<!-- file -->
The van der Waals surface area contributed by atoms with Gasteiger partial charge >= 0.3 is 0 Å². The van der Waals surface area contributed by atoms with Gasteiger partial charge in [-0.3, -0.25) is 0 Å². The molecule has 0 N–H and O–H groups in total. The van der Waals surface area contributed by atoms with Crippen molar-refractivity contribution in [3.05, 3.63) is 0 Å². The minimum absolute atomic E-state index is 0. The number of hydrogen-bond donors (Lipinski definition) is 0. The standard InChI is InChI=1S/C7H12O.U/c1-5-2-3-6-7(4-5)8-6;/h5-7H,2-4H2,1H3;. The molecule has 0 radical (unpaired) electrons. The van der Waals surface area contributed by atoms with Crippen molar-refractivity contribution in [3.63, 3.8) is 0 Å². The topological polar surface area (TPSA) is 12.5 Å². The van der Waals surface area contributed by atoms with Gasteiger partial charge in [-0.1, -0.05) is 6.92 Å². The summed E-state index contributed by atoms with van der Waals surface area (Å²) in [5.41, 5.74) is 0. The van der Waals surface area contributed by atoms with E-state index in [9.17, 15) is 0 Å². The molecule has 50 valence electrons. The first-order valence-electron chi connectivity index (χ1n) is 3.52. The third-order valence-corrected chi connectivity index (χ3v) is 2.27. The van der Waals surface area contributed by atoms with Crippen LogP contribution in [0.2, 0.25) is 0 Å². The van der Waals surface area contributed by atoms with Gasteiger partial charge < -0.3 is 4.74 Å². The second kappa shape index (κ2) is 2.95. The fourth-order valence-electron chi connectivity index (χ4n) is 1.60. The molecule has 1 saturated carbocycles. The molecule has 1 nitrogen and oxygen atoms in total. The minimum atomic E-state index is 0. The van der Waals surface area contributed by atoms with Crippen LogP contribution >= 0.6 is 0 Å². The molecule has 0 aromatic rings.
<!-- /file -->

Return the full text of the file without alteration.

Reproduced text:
The van der Waals surface area contributed by atoms with Gasteiger partial charge >= 0.3 is 0 Å². The van der Waals surface area contributed by atoms with Gasteiger partial charge in [-0.3, -0.25) is 0 Å². The molecule has 0 N–H and O–H groups in total. The van der Waals surface area contributed by atoms with Crippen molar-refractivity contribution in [3.05, 3.63) is 0 Å². The minimum absolute atomic E-state index is 0. The number of hydrogen-bond donors (Lipinski definition) is 0. The standard InChI is InChI=1S/C7H12O.U/c1-5-2-3-6-7(4-5)8-6;/h5-7H,2-4H2,1H3;. The molecule has 0 radical (unpaired) electrons. The van der Waals surface area contributed by atoms with Crippen molar-refractivity contribution in [3.63, 3.8) is 0 Å². The topological polar surface area (TPSA) is 12.5 Å². The van der Waals surface area contributed by atoms with Gasteiger partial charge in [-0.1, -0.05) is 6.92 Å². The summed E-state index contributed by atoms with van der Waals surface area (Å²) in [5.41, 5.74) is 0. The van der Waals surface area contributed by atoms with E-state index in [9.17, 15) is 0 Å². The molecule has 50 valence electrons. The first-order valence-electron chi connectivity index (χ1n) is 3.52. The third-order valence-corrected chi connectivity index (χ3v) is 2.27. The van der Waals surface area contributed by atoms with Crippen LogP contribution in [0.2, 0.25) is 0 Å². The van der Waals surface area contributed by atoms with Gasteiger partial charge < -0.3 is 4.74 Å². The second kappa shape index (κ2) is 2.95. The fourth-order valence-electron chi connectivity index (χ4n) is 1.60. The molecule has 1 saturated carbocycles. The molecule has 1 nitrogen and oxygen atoms in total. The minimum atomic E-state index is 0. The van der Waals surface area contributed by atoms with Crippen LogP contribution >= 0.6 is 0 Å². The molecule has 0 aromatic rings.